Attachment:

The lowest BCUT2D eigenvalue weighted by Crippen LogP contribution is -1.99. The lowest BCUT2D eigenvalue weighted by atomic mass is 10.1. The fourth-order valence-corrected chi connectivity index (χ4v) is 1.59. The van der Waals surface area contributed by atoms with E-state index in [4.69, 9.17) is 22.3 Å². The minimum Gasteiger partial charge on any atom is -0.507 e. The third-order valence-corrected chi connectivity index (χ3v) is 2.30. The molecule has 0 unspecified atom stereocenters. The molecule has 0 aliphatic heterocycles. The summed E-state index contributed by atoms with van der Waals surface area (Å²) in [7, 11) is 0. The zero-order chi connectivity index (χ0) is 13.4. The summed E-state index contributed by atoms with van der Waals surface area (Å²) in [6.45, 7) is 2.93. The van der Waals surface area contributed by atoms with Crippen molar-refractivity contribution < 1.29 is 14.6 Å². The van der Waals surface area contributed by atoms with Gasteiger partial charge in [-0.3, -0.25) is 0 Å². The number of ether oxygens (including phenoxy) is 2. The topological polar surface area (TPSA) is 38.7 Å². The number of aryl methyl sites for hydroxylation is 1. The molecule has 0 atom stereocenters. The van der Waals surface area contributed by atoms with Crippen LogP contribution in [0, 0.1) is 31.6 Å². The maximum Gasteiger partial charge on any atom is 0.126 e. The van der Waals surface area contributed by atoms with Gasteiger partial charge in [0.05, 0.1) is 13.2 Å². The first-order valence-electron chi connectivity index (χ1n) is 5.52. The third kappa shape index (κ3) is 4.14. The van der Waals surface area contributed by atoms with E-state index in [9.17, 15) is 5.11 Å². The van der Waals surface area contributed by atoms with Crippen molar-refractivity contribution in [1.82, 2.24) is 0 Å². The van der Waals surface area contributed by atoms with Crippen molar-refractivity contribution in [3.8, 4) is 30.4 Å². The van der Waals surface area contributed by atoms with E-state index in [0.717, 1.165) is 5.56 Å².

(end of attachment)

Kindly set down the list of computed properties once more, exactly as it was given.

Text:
The lowest BCUT2D eigenvalue weighted by Crippen LogP contribution is -1.99. The lowest BCUT2D eigenvalue weighted by atomic mass is 10.1. The fourth-order valence-corrected chi connectivity index (χ4v) is 1.59. The van der Waals surface area contributed by atoms with E-state index in [4.69, 9.17) is 22.3 Å². The minimum Gasteiger partial charge on any atom is -0.507 e. The third-order valence-corrected chi connectivity index (χ3v) is 2.30. The molecule has 0 unspecified atom stereocenters. The molecule has 0 aliphatic heterocycles. The summed E-state index contributed by atoms with van der Waals surface area (Å²) in [7, 11) is 0. The zero-order chi connectivity index (χ0) is 13.4. The summed E-state index contributed by atoms with van der Waals surface area (Å²) in [6.45, 7) is 2.93. The van der Waals surface area contributed by atoms with Crippen molar-refractivity contribution < 1.29 is 14.6 Å². The van der Waals surface area contributed by atoms with Gasteiger partial charge in [-0.3, -0.25) is 0 Å². The number of ether oxygens (including phenoxy) is 2. The topological polar surface area (TPSA) is 38.7 Å². The number of aryl methyl sites for hydroxylation is 1. The molecule has 0 atom stereocenters. The van der Waals surface area contributed by atoms with Crippen LogP contribution in [0, 0.1) is 31.6 Å². The maximum Gasteiger partial charge on any atom is 0.126 e. The van der Waals surface area contributed by atoms with Gasteiger partial charge in [0.05, 0.1) is 13.2 Å². The first-order valence-electron chi connectivity index (χ1n) is 5.52. The third kappa shape index (κ3) is 4.14. The van der Waals surface area contributed by atoms with E-state index in [9.17, 15) is 5.11 Å². The van der Waals surface area contributed by atoms with Crippen molar-refractivity contribution in [1.82, 2.24) is 0 Å². The van der Waals surface area contributed by atoms with Crippen molar-refractivity contribution in [3.8, 4) is 30.4 Å². The van der Waals surface area contributed by atoms with E-state index in [0.717, 1.165) is 5.56 Å².